Desertification: an ecological reality or a dangerous myth? (Guardian http://bit.ly/29SlaPn)

The Global South’s Untold Human Rights Legacy (Inter Press Service http://bit.ly/29G5x8t)

Making El Salvador’s abortion law more punitive would compound injustice (Guardian http://bit.ly/29S63Cv)

Discussion

comments...

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South Sudan’s President is Poised to Make Matters Worse

The regional IGAD group and the Security Council have both suggested that more peacekeepers are needed to stabilize South Sudan. Kiir apparently disagrees. This is problematic because new peacekeepers can only be deployed with his consent. “South Sudanese President, Salva Kiir said his government ‘will not accept a single soldier’ to back peacekeepers as demanded by regional leaders and the United Nations.Addressing reporters on Thursday for the first time since violence engulfed the country’s capital, Juba last week, Kiir said his country already has thousands of foreign troops at UN Mission in South Sudan (UNMISS) as peacekeepers. ‘No. We will not accept even a single soldier,’ stressed the president.” (Sudan Tribune http://bit.ly/2adCN8p)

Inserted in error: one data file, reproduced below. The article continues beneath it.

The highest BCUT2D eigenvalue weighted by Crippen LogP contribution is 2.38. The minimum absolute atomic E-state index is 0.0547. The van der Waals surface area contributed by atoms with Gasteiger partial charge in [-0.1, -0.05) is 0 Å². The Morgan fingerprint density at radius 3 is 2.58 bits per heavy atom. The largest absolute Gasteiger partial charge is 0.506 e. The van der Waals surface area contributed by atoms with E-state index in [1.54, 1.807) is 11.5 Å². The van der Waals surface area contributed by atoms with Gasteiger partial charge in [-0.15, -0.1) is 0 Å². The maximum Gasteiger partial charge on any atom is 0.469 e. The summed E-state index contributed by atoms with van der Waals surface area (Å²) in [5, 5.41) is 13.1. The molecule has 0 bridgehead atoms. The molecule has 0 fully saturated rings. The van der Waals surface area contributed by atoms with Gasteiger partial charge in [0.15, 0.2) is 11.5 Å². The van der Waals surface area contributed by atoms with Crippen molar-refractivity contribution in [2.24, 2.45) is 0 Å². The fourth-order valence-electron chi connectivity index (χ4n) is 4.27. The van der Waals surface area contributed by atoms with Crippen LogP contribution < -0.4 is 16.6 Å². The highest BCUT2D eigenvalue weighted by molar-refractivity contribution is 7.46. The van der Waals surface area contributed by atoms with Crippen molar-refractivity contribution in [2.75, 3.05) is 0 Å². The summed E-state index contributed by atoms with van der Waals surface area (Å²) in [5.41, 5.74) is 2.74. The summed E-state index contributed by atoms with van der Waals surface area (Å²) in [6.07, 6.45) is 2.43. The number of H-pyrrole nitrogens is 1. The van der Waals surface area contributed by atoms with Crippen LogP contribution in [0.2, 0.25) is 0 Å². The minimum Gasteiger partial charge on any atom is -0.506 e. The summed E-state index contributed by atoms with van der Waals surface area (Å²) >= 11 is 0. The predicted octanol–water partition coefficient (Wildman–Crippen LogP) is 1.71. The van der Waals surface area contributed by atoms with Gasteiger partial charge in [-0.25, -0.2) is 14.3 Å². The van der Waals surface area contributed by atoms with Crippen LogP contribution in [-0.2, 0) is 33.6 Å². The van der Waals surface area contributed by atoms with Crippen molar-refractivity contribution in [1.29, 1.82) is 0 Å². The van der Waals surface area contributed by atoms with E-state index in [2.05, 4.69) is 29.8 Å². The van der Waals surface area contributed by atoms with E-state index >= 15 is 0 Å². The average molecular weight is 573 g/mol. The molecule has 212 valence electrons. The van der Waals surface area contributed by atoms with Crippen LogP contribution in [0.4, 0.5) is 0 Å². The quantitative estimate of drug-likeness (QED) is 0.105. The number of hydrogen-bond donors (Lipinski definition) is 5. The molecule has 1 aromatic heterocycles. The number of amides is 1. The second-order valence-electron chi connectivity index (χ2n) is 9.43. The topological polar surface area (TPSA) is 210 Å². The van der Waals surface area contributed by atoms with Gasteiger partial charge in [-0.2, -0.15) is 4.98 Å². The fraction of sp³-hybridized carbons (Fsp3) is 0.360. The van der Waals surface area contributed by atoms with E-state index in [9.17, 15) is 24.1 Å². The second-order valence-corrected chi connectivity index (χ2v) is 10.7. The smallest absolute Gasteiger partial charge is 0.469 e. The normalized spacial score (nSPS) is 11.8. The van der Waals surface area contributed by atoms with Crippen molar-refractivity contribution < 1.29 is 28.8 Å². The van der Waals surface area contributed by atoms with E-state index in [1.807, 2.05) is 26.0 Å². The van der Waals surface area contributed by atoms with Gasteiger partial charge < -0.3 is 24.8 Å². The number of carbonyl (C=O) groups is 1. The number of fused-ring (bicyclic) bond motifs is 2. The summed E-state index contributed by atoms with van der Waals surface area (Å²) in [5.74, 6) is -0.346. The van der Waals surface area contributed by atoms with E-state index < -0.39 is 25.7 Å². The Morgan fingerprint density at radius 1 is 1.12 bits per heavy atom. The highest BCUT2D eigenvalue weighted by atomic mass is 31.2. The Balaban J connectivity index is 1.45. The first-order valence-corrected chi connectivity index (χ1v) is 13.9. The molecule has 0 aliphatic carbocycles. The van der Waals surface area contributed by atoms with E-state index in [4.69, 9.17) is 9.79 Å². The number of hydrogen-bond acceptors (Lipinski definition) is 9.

A New, New Plan for Syria? Secretary of State John Kerry held talks on Thursday with Russian President Vladimir Putin on a controversial U.S. proposal to coordinate with Moscow on military operations in Syria, in exchange for grounding Syria’s air force. The U.S. is proposing closer military coordination involving airstrikes against militant groups Nusra Front and Islamic State in Syria and wants Moscow in turn to use its influence to ground Syria’s air force, which has defied a cease-fire agreement to continue pounding civilian population centers. Mr. Kerry hopes the deal will reduce violence in Syria after more than five years of war.” (WSJ http://on.wsj.com/2adDgar)

Humanity Affirming News of the Day… The WHO has certified that  India has eliminated both yaws and maternal and neonatal tetanus. (UN News Center http://bit.ly/29HUu15)

Explainer of the Day… A excellent overview of the Continental Free Trade  Area that is being discussed at the African Union summit this week. It would be the largest free trade agreement in the world. (WaPo http://wapo.st/29HVna9